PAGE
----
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Re: xorriso -simply burn ISO image ?


Frank Bauer wrote:
> Since squeeze release is approaching, I might be asked to burn some
> installation CDs, so I wanted to do it the modern way with xorriso.
> [...]
> Well, to be fair, the example is there:
>    xorriso -as cdrecord -v dev=/dev/sr0 blank=as_needed image.iso
> As I understand, this is emulating the good old cdrecord (which,
> again, is fine), but I would be interested in "pure" xorriso way
> without the need to emulate some other program.

The "pure" xorriso way would be to compose the image from some
input files and to put it onto the medium on-the-fly.

But here we have a use case which is well served by the cdrecord
gesture. Command -as "cdrecord" is indeed the only one in xorriso's
command set that flatly writes a data stream into a data track of
an optical medium.
It does this by means of libburn to all commercially available
types of CD, DVD, and BD media. So it is as modern as must be. :))

> xorriso -indev /tmp/wheezy.iso -outdev /dev/sr0 -blank as_needed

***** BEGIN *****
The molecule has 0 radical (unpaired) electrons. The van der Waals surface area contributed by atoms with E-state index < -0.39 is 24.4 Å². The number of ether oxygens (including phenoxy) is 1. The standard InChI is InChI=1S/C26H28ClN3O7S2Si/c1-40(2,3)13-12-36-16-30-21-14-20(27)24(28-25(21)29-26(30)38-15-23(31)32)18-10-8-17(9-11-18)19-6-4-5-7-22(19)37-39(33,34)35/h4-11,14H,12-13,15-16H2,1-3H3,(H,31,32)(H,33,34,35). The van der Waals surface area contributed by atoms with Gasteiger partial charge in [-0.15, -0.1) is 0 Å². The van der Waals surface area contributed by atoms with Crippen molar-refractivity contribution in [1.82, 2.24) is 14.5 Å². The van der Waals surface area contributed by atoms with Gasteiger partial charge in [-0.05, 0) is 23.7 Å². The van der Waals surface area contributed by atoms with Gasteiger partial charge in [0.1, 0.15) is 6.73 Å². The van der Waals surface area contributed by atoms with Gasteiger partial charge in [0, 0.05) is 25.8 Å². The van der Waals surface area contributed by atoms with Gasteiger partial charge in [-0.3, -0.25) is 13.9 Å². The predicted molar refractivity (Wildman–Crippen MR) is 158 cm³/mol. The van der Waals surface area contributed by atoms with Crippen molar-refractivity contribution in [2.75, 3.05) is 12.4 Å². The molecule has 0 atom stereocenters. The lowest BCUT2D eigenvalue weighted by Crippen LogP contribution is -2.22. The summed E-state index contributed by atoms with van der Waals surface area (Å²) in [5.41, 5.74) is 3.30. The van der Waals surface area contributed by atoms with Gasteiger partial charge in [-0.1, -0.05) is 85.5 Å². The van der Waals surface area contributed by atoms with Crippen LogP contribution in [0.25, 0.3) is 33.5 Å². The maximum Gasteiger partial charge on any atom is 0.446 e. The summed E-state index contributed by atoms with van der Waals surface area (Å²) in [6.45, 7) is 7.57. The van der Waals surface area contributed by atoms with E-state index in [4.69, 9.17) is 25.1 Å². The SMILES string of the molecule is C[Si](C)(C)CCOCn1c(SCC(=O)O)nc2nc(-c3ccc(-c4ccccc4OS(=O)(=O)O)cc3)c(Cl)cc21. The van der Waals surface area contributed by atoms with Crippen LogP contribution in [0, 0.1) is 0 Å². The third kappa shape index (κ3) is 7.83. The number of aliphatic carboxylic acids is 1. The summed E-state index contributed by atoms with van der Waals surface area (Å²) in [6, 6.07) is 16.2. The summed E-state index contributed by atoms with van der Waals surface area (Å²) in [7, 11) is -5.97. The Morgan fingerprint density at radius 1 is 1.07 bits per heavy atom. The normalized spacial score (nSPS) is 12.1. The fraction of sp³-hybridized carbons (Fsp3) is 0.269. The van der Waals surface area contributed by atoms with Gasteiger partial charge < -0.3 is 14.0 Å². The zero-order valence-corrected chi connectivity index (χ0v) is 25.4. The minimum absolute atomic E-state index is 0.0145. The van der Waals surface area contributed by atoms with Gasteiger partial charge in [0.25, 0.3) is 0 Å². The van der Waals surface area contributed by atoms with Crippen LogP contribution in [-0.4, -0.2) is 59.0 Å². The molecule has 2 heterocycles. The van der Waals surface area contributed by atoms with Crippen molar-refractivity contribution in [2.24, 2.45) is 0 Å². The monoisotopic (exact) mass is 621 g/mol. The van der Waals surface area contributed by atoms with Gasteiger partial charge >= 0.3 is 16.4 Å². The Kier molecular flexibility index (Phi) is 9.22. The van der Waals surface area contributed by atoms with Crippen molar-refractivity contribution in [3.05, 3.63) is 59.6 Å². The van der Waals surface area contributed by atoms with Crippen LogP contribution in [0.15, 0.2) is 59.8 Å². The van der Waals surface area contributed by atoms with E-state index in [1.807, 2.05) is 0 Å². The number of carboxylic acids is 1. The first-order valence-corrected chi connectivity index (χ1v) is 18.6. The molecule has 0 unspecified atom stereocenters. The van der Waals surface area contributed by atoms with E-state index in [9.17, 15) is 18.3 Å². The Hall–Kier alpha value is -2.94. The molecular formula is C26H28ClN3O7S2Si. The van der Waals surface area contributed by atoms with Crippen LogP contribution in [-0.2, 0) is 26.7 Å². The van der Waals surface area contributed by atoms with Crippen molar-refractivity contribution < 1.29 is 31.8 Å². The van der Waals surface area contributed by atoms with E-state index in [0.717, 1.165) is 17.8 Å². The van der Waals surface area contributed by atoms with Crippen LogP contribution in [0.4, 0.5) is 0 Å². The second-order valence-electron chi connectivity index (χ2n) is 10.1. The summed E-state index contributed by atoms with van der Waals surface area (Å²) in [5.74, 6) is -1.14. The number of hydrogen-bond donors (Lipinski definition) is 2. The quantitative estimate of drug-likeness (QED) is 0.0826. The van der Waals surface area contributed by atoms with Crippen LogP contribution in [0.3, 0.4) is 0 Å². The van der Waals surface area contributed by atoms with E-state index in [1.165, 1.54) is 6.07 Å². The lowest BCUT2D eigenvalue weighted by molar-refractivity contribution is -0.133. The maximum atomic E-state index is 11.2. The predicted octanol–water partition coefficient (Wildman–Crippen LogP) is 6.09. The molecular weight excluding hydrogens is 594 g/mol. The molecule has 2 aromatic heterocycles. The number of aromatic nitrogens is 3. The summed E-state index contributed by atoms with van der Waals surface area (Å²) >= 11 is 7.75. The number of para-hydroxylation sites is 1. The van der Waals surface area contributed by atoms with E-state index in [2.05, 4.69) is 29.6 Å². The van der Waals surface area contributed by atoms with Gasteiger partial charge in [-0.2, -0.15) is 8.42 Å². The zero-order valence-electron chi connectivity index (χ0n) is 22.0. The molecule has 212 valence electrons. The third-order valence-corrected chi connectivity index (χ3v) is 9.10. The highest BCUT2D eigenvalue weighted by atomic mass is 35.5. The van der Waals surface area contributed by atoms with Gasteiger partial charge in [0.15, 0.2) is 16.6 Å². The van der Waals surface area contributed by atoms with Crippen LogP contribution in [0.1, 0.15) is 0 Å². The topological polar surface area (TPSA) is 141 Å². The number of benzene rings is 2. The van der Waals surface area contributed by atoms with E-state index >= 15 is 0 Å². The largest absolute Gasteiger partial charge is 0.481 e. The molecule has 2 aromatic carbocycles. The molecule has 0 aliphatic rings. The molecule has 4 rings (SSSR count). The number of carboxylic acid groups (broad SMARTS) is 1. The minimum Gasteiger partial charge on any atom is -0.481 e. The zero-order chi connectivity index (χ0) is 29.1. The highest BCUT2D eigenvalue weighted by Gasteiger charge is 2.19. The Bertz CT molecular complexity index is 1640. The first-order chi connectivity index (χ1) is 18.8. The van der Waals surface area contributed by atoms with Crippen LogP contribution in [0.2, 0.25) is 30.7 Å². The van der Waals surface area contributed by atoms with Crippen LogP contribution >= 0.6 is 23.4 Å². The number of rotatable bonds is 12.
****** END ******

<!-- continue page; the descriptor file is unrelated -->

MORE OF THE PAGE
>         -commit -eject out

This would virtually unpack the content of /tmp/wheezy.iso and re-pack
it into a new ISO image that gets written onto /dev/sr0.
Similar to mounting /tmp/wheezy.iso and using the mounted directory
as parameter for xorriso command -add.

But you would have to perform some image manipulation after -indev and
before -commit. Else the program would refuse to write the image.
Most modest would be this command:
  -alter_date a +0 / --
It sets the access time stamp of the root directory to the current time.

Further, the result would not yet contain the boot information that was
added to the original image.
If you only need the capability to boot from CD but not from USB stick,
then you can copy the El Torito boot info from wheezy.iso by performing
  -boot_image any keep
before -indev.

In general one may do a lot of manipulations between loading from
-indev and writing by -commit: Delete or overwrite files, change
access permissions, add MD5 checksums, ...

But chances are high that a re-packed wheezy.iso does not benefit
from such creativity (although there surely is power in re-packing
or expanding bootable ISO images).

Have a nice day :)


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